Building a MVC2 Template, Part 5, Writing Specs

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In our last installment we converted the default tests to specifications  for the Home and Account controllers. In this article we will be adding some meat to those specifications.

There are several good articles on the net about writing your specs. I stumbled across a couple more while preparing for this article. A reference list of all articles used in this post can be found at the end of the article.

There’s no need for me to repeat one of the best articles now. So go here, http://blog.wekeroad.com/2009/09/21/make-bdd-your-bff-2, and read this great post by Rob Conery.

The second article to read is http://telldontask.wordpress.com/2009/11/19/bdd-with-mspec-and-rhino-auto-mocks-part-2/.

We’ll combine what we learn in these two articles to write our specs.

First add a new code file to the Nehemiah.Specs project named TestExtensions as shown below. This comes from James Broome and JP Boodhoo via Tell don’t ask.

using System.Web.Mvc;

namespace Nehemiah.Specs
{

public static class TestExtensions
{
public static ViewResult is_a_view_and(this ActionResult result)
{
return result as ViewResult;
}
}

}

I’m not going into detail about writing our specs as this is covered in the two articles I mentioned above. You should read those now if you haven’t already.

Notice lines 30 and 57 both read result.is_a_view_and().ViewName.ShouldBeEmpty();. Since Mvc uses convention over configuration we do not have to specify the name of the view when calling View in our actions.  It will look for and find the view with the same name as the action.

using System.Web.Mvc;
using Machine.Specifications;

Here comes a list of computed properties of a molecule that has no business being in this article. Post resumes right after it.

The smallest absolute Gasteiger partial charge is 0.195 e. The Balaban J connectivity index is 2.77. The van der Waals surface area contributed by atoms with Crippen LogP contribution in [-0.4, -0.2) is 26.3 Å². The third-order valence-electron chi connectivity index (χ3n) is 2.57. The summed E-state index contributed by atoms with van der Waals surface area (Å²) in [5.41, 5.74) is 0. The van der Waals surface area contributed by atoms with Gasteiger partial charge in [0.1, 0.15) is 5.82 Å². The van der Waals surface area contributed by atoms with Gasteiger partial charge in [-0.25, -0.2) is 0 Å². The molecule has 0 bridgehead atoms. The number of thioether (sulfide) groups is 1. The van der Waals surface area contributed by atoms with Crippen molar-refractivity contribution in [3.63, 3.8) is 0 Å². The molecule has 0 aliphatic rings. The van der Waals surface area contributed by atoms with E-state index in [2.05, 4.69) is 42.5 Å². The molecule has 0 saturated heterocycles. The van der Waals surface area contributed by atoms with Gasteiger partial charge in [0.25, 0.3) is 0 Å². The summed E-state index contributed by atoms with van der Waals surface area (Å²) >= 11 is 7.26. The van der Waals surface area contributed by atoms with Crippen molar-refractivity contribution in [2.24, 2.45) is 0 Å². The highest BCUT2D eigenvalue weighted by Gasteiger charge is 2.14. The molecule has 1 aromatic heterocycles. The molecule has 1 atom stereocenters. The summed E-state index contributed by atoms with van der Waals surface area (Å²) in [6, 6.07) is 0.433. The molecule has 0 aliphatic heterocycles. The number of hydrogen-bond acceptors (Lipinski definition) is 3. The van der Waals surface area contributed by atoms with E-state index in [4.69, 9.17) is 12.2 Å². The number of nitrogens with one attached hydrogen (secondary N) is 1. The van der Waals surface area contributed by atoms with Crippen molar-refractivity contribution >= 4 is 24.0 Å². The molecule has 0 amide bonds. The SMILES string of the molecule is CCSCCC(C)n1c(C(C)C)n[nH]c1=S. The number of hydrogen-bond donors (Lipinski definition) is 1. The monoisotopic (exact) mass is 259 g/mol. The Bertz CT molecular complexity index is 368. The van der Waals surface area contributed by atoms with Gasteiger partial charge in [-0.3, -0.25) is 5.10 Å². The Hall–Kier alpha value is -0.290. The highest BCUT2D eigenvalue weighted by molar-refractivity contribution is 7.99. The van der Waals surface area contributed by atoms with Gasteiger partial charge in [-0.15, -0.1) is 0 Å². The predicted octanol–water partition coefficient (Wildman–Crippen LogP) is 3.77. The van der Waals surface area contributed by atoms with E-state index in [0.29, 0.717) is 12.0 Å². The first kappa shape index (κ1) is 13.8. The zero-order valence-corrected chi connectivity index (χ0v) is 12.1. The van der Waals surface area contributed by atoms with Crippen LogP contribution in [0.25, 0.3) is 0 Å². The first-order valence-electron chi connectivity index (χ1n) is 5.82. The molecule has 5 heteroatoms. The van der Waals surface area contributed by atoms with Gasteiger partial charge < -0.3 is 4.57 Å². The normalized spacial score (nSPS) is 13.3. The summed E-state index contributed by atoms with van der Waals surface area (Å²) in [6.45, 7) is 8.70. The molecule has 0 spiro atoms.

using Nehemiah.Controllers;

namespace Nehemiah.Specs.Controllers
{

[Subject("Home Page")]
public class when_the_home_page_is_requested
{
static HomeController controller;
static ActionResult result;
static string key;
static string message;

Establish context = () =>
{
controller = new HomeController();
key = "Message";
message = "Welcome to ASP.NET MVC!";
};

Because of = () =>
{
result = controller.Index();
};

It should_return_the_home_page = () =>
{
result.is_a_view_and().ViewName.ShouldBeEmpty();
};

It should_display_a_welcome_message = () =>
{
result.is_a_view_and().ViewData[key].ShouldEqual(message);
};
}

[Subject("About Page")]
public class when_the_about_page_is_requested
{
static HomeController controller;
static ActionResult result;

Establish context = () =>
{
controller = new HomeController();
};

Because of = () =>
{
result = controller.About();
};

It should_return_the_about_page = () =>
{
result.is_a_view_and().ViewName.ShouldBeEmpty();
};

}

}

Report-html-02
Rebuild the solution. Now highlight the Nehemiah.Spec project and run MSpec from the Tools menu.  When you open the report you should see that of 38 specifications, 35 are not implemented.

Next commit all your changes to Subversion. Then open a browser to http://localhost:8080 to see if TeamCity build your solution successfully. You may have to wait a few minutes depending on how often you configured TeamCity to check for updates.  If you have followed along with this series of articles, the interval is five minutes.

Next Time

In the next post we will finish the writing the AccountController specifications.

References

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